I can’t believe my anti-Carlo stance puts me down as plastic/passionless Pete. You know my thoughts, and they have remained the same before during and since Carlo. I think any man might have thought about walking after there assistant gets sacked from above with no reference. He had the chance to try the youngsters but didnt. His tactical ineptness for me summed up by choosing Paolo at centre back in front of Bruma who’d not puta foot wrong to that point. Result? An embarrassing home defeat versus Sunderland.

      To accuse people like me of being plastic/passionless because we’re not willing to join the current anti-Rafa abuse based on weight/history/previous sayings is quite insulting, so that basis I assume you don’t mean us.

      • Peterw

        Bruma was a poor call, but not hardly counteracts winning the Double, especially as Bruma has since gone on to prove himself to be a bit shite.

        The blessed Jose also played Paolo at CB at least twice, and he didn’t win us the Double to balance out that sin.

        By all accounts, Carlo said he was leaving as soon as the Wilkins thing happened but agreed to hang on to the end of the season for the good of the club. A decent man.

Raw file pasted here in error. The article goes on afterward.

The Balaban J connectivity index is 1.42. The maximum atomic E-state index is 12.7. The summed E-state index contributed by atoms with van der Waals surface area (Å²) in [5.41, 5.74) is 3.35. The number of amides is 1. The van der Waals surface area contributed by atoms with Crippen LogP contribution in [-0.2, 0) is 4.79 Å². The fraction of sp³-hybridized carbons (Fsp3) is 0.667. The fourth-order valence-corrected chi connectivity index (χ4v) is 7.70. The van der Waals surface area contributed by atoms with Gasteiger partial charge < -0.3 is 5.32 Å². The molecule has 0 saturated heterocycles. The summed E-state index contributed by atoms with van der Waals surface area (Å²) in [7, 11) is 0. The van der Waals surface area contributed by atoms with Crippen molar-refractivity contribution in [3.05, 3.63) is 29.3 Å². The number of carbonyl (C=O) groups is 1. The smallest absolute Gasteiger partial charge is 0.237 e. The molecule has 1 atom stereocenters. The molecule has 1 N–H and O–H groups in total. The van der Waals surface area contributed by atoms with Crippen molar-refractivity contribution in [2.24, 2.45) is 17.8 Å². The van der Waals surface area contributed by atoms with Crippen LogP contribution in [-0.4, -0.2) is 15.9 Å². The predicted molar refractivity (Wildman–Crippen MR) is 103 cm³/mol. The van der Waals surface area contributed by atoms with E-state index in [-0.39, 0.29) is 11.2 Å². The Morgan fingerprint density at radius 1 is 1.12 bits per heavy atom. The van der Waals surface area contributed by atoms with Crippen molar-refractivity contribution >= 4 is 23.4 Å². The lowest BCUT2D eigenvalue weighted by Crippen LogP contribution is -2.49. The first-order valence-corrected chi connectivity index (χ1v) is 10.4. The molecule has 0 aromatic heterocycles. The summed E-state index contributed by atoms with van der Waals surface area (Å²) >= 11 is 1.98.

• GrocerJack

          We’ll never agree on Carlo, and neither should we. Life would be fucking dull if it was all consensus

    • GrocerJack

      He was managing Liverpool at the time so I have no issue with that. Other teams fans call us far worse. I’m sure lots of other coaches and club personnel have insulted us and the players and the club. Frankly I’d like to think most people can’t get that het up over it.

      One positive bit of news was FIFAs decision to block the Drogba return move. I really don’t want the final memory of that penalty and then him standing in front of the fans bowing whilst absorbing the adulation to be sullied thanks.

      • http://primaryaccount.blogspot.com/ WorkingClassPost

        Agree 100% about Didier.

        That was the moment that he said goodbye and that’s how it should end, (mind you, I once thought that about Ali, so what do I know).

      • PeterW

        Literally cannot think of a single other manager who has attacked our supporters like that. They may praise their own, but they don’t abuse others.

        I have no respect for him, don’t rate him and look forward to the day he takes his fat arse out our club and back on the dole queue.

        • GrocerJack

          Who cares? I’ve been called all sorts in my time. Get a bit upset at the time but like most adults I move on, get over it and get over my own reaction.